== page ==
The OER Knowledge Cloud makes use of cookies. By continuing, you consent to this use. More information.
Beyond the "c" and the "x": Learning with algorithms in massive open online courses (MOOCs)
Knox, Jeremy

PublishedApril 2018
JournalInternational Review of Education
Volume 64, Issue 2, Pages 161-178
PublisherSpringer Netherlands
CountryUnited Kingdom, Europe

This article examines how algorithms are shaping student learning in massive open online courses (MOOCs). Following the dramatic rise of MOOC platform organisations in 2012, over 4,500 MOOCs have been offered to date, in increasingly diverse languages, and with a growing requirement for fees. However, discussions of learning in MOOCs remain polarised around the "xMOOC" and "cMOOC" designations. In this narrative, the more recent extended or platform MOOC ("xMOOC") adopts a broadcast pedagogy, assuming a direct transmission of information to its largely passive audience (i.e. a teacher-centred approach), while the slightly older connectivist model ("cMOOC") offers only a simplistic reversal of the hierarchy, posing students as highly motivated, self-directed and collaborative learners (i.e. a learner-centred approach). The online nature of both models generates data (e.g. on how many times a particular resource was viewed, or the ways in which participants communicated with each other) which MOOC providers use for analysis, albeit only after these data have been selectively processed. Central to many learning analytics approaches is the desire to predict students' future behaviour. Educators need to be aware that MOOC learning is not just about teachers and students, but that it also involves algorithms: instructions which perform automated calculations on data. Education is becoming embroiled in an "algorithmic culture" that defines educational roles, forecasts attainment, and influences pedagogy. Established theories of learning appear wholly inadequate in addressing the agential role of algorithms in the educational domain of the MOOC. This article identifies and examines four key areas where algorithms influence the activities of the MOOC: (1) data capture and discrimination; (2) calculated learners; (3) feedback and entanglement; and (4) learning with algorithms. The article concludes with a call for further research in these areas to surface a critical discourse around the use of algorithms in MOOC education and beyond.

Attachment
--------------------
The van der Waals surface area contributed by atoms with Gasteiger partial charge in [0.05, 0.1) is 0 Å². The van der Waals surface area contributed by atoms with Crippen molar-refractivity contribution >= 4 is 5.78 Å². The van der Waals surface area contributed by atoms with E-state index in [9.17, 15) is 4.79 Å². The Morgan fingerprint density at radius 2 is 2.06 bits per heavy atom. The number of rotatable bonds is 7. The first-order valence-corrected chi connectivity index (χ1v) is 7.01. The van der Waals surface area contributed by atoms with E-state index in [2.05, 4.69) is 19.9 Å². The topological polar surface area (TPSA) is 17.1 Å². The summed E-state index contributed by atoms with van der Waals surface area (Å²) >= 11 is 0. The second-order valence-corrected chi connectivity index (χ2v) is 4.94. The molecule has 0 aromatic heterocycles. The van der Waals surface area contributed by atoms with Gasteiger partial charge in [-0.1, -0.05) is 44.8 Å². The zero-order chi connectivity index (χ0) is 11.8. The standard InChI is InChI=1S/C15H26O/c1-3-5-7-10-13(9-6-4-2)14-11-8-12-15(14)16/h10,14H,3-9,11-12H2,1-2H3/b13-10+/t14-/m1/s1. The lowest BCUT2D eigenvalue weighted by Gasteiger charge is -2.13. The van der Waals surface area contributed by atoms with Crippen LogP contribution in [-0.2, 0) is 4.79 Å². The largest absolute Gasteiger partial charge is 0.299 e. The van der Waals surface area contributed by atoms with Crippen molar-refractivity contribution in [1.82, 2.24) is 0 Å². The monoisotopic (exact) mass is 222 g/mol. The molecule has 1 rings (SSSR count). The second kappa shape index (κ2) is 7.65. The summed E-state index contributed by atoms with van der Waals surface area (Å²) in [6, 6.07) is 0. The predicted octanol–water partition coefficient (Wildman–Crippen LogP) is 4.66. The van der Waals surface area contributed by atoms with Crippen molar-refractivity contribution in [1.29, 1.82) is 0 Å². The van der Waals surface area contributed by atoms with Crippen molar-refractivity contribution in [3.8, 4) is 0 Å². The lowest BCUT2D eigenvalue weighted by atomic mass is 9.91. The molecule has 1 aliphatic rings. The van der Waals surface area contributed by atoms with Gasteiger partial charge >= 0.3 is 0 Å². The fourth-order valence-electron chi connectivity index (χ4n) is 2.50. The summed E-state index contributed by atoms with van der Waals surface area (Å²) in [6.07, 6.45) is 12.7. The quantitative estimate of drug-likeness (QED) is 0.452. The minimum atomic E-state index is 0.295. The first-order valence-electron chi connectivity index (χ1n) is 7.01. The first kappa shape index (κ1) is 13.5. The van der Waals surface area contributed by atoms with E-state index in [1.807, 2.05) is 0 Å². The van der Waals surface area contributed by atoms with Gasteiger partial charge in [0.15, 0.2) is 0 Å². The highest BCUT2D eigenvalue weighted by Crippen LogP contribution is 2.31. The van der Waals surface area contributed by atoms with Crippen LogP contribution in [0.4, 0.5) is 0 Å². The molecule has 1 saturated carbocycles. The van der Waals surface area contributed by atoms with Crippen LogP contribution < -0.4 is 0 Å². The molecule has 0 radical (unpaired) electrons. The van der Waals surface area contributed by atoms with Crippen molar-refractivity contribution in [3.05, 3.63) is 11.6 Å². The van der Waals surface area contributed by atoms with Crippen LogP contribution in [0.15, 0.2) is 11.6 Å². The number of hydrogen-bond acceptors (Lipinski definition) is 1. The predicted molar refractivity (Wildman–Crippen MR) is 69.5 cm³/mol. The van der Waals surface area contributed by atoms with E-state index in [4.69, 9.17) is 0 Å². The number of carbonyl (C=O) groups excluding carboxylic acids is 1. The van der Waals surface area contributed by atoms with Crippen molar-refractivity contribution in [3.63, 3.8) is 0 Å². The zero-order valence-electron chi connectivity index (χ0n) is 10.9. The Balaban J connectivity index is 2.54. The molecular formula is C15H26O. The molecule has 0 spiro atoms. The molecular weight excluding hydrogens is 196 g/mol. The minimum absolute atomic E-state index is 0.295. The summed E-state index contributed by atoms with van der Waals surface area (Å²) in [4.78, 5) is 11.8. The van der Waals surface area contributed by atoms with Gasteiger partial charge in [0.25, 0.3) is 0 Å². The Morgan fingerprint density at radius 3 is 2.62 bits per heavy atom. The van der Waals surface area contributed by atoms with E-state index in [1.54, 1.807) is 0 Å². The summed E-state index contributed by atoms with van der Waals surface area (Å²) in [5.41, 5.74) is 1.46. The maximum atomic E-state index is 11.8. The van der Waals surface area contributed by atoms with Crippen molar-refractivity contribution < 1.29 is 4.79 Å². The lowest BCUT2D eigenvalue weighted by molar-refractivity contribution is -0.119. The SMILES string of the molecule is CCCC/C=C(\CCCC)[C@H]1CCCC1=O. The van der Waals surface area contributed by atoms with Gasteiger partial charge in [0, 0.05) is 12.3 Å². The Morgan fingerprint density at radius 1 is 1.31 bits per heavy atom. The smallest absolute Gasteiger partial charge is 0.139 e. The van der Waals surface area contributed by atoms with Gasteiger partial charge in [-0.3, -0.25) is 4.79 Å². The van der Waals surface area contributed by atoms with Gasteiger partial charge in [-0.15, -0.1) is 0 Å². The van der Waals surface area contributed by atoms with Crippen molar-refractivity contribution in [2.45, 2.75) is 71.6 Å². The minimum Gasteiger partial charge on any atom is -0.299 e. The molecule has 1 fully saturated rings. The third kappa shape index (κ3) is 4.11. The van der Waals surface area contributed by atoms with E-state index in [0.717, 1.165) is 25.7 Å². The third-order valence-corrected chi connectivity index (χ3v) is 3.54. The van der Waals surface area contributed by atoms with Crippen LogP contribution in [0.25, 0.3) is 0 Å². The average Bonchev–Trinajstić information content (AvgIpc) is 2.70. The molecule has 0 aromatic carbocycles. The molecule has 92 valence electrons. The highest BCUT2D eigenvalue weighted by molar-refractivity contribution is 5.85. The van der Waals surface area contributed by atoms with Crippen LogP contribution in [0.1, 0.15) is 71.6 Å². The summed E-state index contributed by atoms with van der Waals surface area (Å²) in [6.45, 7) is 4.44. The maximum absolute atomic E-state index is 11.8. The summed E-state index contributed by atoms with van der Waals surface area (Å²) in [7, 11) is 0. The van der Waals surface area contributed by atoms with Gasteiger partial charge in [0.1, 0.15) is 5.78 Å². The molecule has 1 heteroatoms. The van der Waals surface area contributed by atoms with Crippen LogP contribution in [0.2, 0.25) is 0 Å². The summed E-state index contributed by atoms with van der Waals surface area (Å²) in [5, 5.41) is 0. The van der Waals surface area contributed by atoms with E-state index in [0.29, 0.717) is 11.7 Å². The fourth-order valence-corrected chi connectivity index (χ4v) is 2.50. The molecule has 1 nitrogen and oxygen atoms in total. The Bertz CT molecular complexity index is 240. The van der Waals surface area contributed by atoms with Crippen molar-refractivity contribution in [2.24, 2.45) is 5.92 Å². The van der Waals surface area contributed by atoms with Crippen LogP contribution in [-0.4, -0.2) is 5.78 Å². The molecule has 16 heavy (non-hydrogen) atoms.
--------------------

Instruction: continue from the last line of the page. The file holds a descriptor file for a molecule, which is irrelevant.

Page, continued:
Au-delà du « c » et du « x » : apprendre avec des algorithmes dans les formations en ligne ouverte à tous (FLOT) – Cet article examine la façon dont les algorithmes influencent l’apprentissage dans les formations en ligne ouverte à tous (FLOT ou MOOC). À la suite de l’essor fulgurant en 2012 des organismes de plateformes FLOT, plus de 4500 de ces formations ont été proposées jusqu’ici, dans un nombre croissant de langues et et avec une demande croissante de participation financière. Les débats sur l’apprentissage dans ces formations demeurent cependant polarisés autour des appellations xMOOC et cMOOC. Dans ce récit, le cours en ligne MOOC étendu ou plateforme (xMOOC), plus récent, adopte une pédagogie diffusée et fondée sur une transmission directe de l’information à un auditoire essentiellement passif (approche centrée sur l’enseignant), tandis que le modèle connectiviste (cMOOC) légèrement plus ancien opère uniquement un renversement simpliste de la hiérarchie, prenant les participants pour des apprenants très motivés, auto-dirigés et collaboratifs (approche centrée sur l’apprenant). La formule en ligne des deux modèles génère des données (par exemple fréquence de consultation d’une ressource donnée, modes de communication entre les participants), que les prestataires des MOOC exploitent à des fins d’analyse, néanmoins uniquement après avoir procédé à leur traitement sélectif. Au cœur de nombreuses approches d’analyse de l’apprentissage se trouve le désir de prédire le comportement futur des apprenants. Les éducateurs doivent être conscients du fait que l’apprentissage dans les cours en ligne ne dépend pas seulement des enseignants et des apprenants, mais aussi des algorithmes : les instructions qui effectuent des calculs automatisés sur les données. La formation devient de plus en plus mêlée à une « culture algorithmique » qui définit les rôles pédagogiques, la réalisation des prévisions, et qui influence la pédagogie. Les théories établies de l’apprentissage semblent totalement inadéquates pour aborder le rôle agentif des algorithmes dans le champ éducatif des MOOC. Cet article identifie et examine quatre principaux domaines d’influence des algorithmes sur les activités du cours en ligne : 1) capture et discrimination de données, 2) apprenants évalués par le système, 3) retour d’information et enchevêtrement, 4) apprentissage avec les algorithmes. L’article conclut par un appel à une recherche complémentaire dans ces domaines pour susciter un discours critique sur l’usage des algorithmes dans les cours en ligne et au-delà.